It could be something as simple as a sand-hill crane standing in the pine flatwood in the very early morning, when the light is softer and there is still a hint of a chill in the air. Maybe it's a wood duck, resting near a mist-shrouded pond, or a hunting dog cocking his head up to listen in a grassy prairie.
Thomas Brooks could try to tell you about the feeling that washes over him when he chances across sights such as this, but words aren't really his medium of choice. So what he does is tell the tale of physically being there by applying colors to a canvas.
In most cases, the end result is a painting that takes you to the places Brooks knows so well, the natural world where man can commune with nature. In other words, exactly the kind of art that collectors browse the Southeastern Wildlife Expo hoping to find.
Brooks, the featured artist at SEWE this year, plans to bring over 40 original pieces to Charleston, including "Island Strutters," which graces the 2009 poster. "It's an honor to be asked to be the featured artist at such an event," he says. "Awesome is the only word I can use to describe it."
Thomas Brooks' childhood was classic central Florida stuff: he hunted with his father, wandered through woods and swamps, and spent far more time outdoors than in.
"Artists are going to paint what they love," Brooks says. "And I love nature, love being outside."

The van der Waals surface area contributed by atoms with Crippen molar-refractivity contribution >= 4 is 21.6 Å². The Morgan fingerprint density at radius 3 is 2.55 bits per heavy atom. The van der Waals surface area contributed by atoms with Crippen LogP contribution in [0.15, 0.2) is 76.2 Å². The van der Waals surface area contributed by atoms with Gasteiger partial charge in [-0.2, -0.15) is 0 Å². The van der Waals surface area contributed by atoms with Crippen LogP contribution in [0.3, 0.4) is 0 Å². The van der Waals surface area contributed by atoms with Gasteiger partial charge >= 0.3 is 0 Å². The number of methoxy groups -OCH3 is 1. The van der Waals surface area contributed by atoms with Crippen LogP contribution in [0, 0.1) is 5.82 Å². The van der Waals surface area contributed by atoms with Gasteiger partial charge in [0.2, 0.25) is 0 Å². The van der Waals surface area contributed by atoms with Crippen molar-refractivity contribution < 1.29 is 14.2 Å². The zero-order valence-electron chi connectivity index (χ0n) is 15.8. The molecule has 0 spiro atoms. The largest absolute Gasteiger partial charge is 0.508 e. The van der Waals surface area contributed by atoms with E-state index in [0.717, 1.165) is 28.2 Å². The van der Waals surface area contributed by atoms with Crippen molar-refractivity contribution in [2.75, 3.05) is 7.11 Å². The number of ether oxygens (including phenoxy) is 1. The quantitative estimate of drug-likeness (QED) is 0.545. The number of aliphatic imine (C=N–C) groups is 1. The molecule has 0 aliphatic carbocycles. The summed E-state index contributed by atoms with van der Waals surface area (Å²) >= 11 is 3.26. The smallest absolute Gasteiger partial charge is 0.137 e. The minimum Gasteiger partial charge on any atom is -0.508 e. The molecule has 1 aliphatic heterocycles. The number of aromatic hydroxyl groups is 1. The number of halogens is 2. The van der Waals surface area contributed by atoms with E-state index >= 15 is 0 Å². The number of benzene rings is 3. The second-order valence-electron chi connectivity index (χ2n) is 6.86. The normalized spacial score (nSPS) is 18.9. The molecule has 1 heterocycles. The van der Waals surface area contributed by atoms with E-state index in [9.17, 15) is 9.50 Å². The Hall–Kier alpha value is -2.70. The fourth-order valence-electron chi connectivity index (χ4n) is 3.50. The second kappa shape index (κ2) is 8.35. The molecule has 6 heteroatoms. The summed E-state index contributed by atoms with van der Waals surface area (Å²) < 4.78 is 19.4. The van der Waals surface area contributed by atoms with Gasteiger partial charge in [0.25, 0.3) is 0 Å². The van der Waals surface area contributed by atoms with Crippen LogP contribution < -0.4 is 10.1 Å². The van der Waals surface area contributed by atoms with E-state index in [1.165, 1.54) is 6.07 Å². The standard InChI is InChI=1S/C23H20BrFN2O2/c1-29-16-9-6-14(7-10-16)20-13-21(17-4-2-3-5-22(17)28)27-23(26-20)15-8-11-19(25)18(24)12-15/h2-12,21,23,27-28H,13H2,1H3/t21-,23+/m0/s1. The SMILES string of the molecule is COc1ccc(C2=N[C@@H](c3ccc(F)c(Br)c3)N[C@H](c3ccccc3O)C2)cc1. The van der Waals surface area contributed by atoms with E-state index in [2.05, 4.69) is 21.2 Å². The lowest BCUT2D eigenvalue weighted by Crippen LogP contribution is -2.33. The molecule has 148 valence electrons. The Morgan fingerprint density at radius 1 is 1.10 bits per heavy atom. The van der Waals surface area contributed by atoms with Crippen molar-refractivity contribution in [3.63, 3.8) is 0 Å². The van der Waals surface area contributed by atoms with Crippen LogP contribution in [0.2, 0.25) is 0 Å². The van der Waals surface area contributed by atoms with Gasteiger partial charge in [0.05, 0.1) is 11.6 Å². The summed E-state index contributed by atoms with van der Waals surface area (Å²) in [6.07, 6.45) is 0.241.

Brooks began developing his own art style early in life, first drawing inspiration from the sketches of Walter Lantz and Walt Disney in his childhood years, and later nurturing a taste for the landscapes of artists like Albert Bierstadt. His love of nature and admiration for great landscape paintings coalesced, and he found himself taking the tools of his trade on location while enjoying the great outdoors.
"The purpose of painting on location is to capture the feeling in the mood and the lighting," he says. "It becomes a culmination of the experiences that you've had."
Brooks, of course, is one of a great many artists — including painters, sculptors, carvers, and photographers — who will be exhibiting at SEWE. At least 35,000 wildlife aficionados are expected to hit the streets of Charleston for the Expo, and the volume and variety of art on display are among the main reasons for that.
Among the other artists are special guests Joseph H. Sulkowski and his wife Elizabeth Brandon, both of the poetic realism tradition, who will be appearing together at the expo.
"We're the guest couple," Sulkowski says with a laugh, adding that he exhibited once before at SEWE in the 1990s and has been wanting to return ever since.
Even a casual glance at his work reveals exactly why he is a suitable match for SEWE. His subject matter is the stuff of the sporting life at southern plantations and Scottish moors: fishing tackle, hunting dogs, and fine horses.
"The quail plantations of southern Georgia have been a great motif for me," he adds. "The landscapes surrounding these places are incredible."
The pastoral still-life paintings of Elizabeth Brandon — familiar to readers of Cook's Illustrated — evoke a similar but distinct feeling of being far from the madding crowd, nestled deep inside a cottage in the countryside, where meals are prepared from scratch.
"Nature, with a capital N, is what we're all about," Sulkowski adds. "Our art is an interpretation of what we've directly observed there."
There will be plenty of local talent among the artists as well. Three members of the Charleston Artist Guild will be showing at Charleston Place and 45 members will be featured in a special group exhibit titled Nature's Beauty at the Charleston Marriott.
Says Russell Buskirk, director of Exhibitions for the Charleston Artist Guild, "I think people will be amazed at the caliber of art this year."